• thembaprograms: Geography information of Pennsylvania, including animals and plants. Also covers brief history and major cities of the state.


When the Pennsylvania Turnpike was built, a second east-west connection through northern Pennsylvania was planned, which was also to become a toll road. Previously there were no major thoroughfares in the region, US 6 continues north, closer to the New York state border. It became clear in the 1950s that the connection could be built through federal funding when the Interstate Highways network was established in 1956. However, one section has already been opened before that, namely the bridge over the Delaware River on the New Jersey border, which opened on December 16, 1953.

Construction on I-80 itself began in 1959 in Stroudsburg, adjacent to the toll bridge over the Delaware River. In 1960, this section opened as the first new section of Interstate 80 in Pennsylvania. The highway was built by Pennsylvania at a rapid pace during the 1960s. Although I-80 does not serve major cities in Pennsylvania, it has been seen as an important link between the Midwest and the New York area. The last two segments of I-80 opened at DuBois and south of Williamsport on September 17, 1970. Construction of I-80 cost $324 million at the time.

In the 1990s, plans arose to turn I-80 into a toll road, the then 30-year-old highway became in poor condition due to lack of adequate maintenance. The idea that I-80 is mainly used by people from outside Pennsylvania made toll collection a political issue. I-80 was known as one of the worst highways in the United States in the 1990s, but has been gradually modernized since the late 1990s. Toll collection remained a recurring issue in the decades that followed, but has not yet been introduced. Tolls could also pay for the widening of the eastern part. In 2014, the speed limit was increased to 70 mph on parts of I-80.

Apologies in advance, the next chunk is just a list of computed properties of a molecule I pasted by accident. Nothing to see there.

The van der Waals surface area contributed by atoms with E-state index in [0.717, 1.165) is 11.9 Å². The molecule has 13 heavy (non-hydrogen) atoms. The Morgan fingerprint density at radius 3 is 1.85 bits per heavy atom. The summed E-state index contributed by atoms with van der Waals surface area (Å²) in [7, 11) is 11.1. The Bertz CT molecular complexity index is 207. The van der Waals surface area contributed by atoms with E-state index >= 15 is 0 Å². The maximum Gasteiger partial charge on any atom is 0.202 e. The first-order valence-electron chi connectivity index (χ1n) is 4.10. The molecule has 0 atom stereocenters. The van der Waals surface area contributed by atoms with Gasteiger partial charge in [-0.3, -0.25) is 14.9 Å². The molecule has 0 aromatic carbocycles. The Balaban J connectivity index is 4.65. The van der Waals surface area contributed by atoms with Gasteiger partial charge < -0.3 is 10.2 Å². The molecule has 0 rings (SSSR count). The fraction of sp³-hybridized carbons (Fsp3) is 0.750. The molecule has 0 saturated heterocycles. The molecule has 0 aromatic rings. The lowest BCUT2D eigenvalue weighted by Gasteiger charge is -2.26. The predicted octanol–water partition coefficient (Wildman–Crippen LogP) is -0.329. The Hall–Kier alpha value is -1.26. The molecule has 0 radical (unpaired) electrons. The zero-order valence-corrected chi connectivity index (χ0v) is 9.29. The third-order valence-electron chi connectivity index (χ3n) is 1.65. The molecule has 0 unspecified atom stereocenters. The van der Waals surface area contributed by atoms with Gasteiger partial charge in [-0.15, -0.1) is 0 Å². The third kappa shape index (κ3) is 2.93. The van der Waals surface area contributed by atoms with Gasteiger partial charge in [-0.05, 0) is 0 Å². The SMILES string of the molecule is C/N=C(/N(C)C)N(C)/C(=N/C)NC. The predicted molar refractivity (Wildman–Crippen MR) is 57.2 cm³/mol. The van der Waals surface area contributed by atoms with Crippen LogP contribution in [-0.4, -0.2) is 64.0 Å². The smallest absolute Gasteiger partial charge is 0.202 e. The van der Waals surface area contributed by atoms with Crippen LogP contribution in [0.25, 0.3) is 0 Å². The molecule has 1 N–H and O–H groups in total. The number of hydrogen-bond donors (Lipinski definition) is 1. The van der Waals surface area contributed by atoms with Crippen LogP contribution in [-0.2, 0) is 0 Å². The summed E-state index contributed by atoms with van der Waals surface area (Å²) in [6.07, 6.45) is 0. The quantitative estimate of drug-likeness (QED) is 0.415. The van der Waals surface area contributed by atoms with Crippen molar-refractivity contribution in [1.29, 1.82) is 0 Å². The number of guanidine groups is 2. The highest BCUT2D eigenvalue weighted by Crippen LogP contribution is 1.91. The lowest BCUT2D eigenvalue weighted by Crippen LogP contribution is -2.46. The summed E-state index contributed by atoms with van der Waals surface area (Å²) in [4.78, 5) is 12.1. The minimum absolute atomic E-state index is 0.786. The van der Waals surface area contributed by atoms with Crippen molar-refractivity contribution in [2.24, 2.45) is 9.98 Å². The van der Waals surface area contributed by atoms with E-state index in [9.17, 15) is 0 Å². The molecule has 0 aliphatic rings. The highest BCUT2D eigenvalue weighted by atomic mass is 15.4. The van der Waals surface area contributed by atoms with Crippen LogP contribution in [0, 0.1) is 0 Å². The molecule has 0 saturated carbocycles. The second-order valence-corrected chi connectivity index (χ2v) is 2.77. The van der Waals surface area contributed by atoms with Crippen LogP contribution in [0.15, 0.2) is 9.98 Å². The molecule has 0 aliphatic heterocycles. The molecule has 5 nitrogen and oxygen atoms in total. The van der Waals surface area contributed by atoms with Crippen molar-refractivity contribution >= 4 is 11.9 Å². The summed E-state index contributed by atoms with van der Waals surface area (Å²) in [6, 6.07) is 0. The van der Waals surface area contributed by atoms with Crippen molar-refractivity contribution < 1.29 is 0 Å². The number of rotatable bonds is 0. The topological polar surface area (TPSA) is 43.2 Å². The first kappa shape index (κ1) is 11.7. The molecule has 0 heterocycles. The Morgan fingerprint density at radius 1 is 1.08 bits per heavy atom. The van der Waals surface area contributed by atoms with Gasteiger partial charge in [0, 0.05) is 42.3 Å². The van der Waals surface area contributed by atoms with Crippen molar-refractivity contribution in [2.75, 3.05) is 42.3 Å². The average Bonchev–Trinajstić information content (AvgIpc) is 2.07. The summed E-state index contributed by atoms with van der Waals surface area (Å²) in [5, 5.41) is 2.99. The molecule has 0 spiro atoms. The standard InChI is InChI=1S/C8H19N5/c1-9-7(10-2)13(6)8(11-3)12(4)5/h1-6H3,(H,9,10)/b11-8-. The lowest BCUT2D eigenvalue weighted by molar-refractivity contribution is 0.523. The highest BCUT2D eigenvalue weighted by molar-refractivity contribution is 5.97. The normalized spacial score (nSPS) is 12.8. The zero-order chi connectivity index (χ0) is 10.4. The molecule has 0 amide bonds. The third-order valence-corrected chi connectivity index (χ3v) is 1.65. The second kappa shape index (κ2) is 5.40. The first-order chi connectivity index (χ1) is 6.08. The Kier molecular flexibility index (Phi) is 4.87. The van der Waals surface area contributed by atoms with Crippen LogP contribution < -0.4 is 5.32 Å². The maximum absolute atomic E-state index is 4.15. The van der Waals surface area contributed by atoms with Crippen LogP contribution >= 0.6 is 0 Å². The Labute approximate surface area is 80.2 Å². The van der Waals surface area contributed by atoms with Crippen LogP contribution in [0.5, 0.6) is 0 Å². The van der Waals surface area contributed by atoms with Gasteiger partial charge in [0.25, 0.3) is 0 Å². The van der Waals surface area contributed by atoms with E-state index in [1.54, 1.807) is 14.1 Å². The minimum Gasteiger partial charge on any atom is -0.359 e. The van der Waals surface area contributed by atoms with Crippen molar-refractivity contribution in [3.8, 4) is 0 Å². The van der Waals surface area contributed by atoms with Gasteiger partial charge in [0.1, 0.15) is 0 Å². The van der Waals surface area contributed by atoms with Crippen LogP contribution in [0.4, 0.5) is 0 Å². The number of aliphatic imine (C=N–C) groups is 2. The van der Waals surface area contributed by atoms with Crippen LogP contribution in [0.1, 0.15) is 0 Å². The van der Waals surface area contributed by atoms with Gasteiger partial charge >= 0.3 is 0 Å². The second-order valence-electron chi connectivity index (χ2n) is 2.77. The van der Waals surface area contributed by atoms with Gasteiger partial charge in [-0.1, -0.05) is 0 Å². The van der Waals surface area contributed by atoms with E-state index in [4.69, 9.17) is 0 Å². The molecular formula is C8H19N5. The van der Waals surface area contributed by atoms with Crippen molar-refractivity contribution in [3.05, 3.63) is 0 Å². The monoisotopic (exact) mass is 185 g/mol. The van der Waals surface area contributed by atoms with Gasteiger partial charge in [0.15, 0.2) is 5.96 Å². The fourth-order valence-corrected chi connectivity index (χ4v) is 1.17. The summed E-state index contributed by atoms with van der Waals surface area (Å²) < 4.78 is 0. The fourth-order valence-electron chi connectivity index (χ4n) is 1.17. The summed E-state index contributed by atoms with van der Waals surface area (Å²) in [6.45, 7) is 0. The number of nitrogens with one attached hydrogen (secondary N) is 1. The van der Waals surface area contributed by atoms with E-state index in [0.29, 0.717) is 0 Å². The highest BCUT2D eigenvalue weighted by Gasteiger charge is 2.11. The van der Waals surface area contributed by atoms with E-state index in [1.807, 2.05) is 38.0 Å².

Opening history

Van Unpleasant Length Opening
Exit 310 NJ State line 2 km 16-12-1953
Exit 308 Exit 310 3 km 1960
Exit 305 Exit 308 5 km 1962
Exit 70 Exit 81 18 km 1963
Exit 298 Exit 308 16 km 1963
Exit 81 Exit 86 8 km 1964
Exit 210 Exit 224 23 km 1964
Exit 236 Exit 242 10 km 1965
Exit 293 Exit 298 8 km 1965
Exit 29 Exit 43 23 km 1966
Exit 242 Exit 256 19 km 22-08-1966
Exit 273 Exit 293 32 km 22-08-1966
Exit 4 Exit 29 40 km 1967
Exit 111 Exit 123 19 km 1967
Exit 224 Exit 236 13 km 1967
Exit 256 Exit 273 27 km 1967
OH state line Exit 4 6 km 1968
Exit 42 Exit 70 45 km 1968
Exit 123 Exit 133 16 km 1968
Exit 161 Exit 173 19 km 1968
Exit 133 Exit 161 45 km 1969
Exit 86 Exit 111 40 km 17-09-1970
Exit 161 Exit 210 79 km 17-09-1970

Traffic intensities

About 29,000 vehicles cross the Ohio border every day, after which traffic intensities to the east remain stable, often between 25,000 and 30,000 vehicles per day. Even after the connections with the I-99 and US 15, the intensities remain the same, and this also applies to the connection with the I-81. It’s only just before I-380 that the intensities drop to 17,000, and then they rise again to 42,000 vehicles as traffic is added to and from Scranton. Stroudsburg has a maximum of 67,000 vehicles as many roads converge here, and 55,000 vehicles cross the New Jersey border every day.

Interstate 80 in Pennsylvania